The ascendancy of mankind is being decided on Jupiter
In the 22nd century, mankind has assimilated the Solar System within the orbits of the inner planets, and is gradually moving further out, beyond the asteroid belt, towards the outer planets. The recently discovered technology of remote manipulation has given people the capability of altering the orbit of planetary-size celestial bodies, laying the foundation of a new era for the human race: the terraforming age. The colonisation of space beyond the limits of the Solar System has become only a matter of time.
Soon after the first successful test, changing Mercury’s orbit, a strange object moving from the depths of space towards the centre of the Solar System enters the field of vision of a telescope at an observatory in Chile…
The spacecraft reaches Mercury at the intended time and begins sending signals to determine the precise orbit of the planet. The experiment begins that evening. A command is sent to increase the speed of Mercury from the Experiment Control Centre at the moon base. Three hours later, the International Space Station, scientists at the moon station and also many other groups of scientists on Earth, register a decrease in the diameter of Mercury’s orbit round the Sun by two percent. Once the experiment is over, Mercury’s orbit is slowed down to its previous level.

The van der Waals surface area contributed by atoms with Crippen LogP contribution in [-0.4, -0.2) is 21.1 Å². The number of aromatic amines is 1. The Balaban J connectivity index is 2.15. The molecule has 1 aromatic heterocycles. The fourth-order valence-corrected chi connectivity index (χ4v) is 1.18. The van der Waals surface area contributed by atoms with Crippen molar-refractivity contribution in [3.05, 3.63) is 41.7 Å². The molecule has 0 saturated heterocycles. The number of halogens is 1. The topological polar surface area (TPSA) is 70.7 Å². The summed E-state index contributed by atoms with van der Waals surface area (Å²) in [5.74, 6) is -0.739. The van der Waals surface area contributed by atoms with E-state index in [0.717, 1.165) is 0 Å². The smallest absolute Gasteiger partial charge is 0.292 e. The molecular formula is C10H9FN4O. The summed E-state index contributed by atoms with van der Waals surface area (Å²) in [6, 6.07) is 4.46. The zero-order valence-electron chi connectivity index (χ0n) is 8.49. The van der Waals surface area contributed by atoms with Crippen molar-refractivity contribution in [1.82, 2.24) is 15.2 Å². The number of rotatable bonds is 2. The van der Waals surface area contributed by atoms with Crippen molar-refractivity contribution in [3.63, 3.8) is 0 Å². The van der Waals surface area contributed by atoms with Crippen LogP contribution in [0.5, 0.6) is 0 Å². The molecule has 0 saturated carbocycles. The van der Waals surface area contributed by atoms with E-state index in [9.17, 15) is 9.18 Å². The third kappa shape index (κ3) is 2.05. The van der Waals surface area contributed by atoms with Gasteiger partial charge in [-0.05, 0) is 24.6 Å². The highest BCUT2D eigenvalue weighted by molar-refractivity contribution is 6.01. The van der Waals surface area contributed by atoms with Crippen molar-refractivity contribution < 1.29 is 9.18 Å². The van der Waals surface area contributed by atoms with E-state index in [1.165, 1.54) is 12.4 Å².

Soon after, a Chilean observatory observes a space object moving from outer space which could potentially collide with Earth. Precise calculations of its flight trajectory are not yet possible because it is so far away, and the orbital telescopes, even those in orbit round the gas giants, are currently being used in support of an experiment testing remote manipulation technology. In view of the low speed of the object, the time for it to reach the Earth’s orbit is estimated as hundreds of years, so a low priority is given to clarifying its trajectory. Nevertheless, the instruction is entered into the central computer for a second observation of the object a week later, to confirm the low priority status.
At the next observation session, the object is not detected. The telescope control system probes the space sectors in the region of the assumed location. The unidentified space body is eventually detected, but its actual position differs greatly from that initially assumed. Following its programmed instructions, the telescope computer corrects the calculation data and raises the priority for finally calculating the trajectory. The third observation session is appointed for 24 hours later.
The third observation session reveals an even greater calculation error. The Chilean telescope’s automatic control system has to notify the scientific personnel… [continue reading]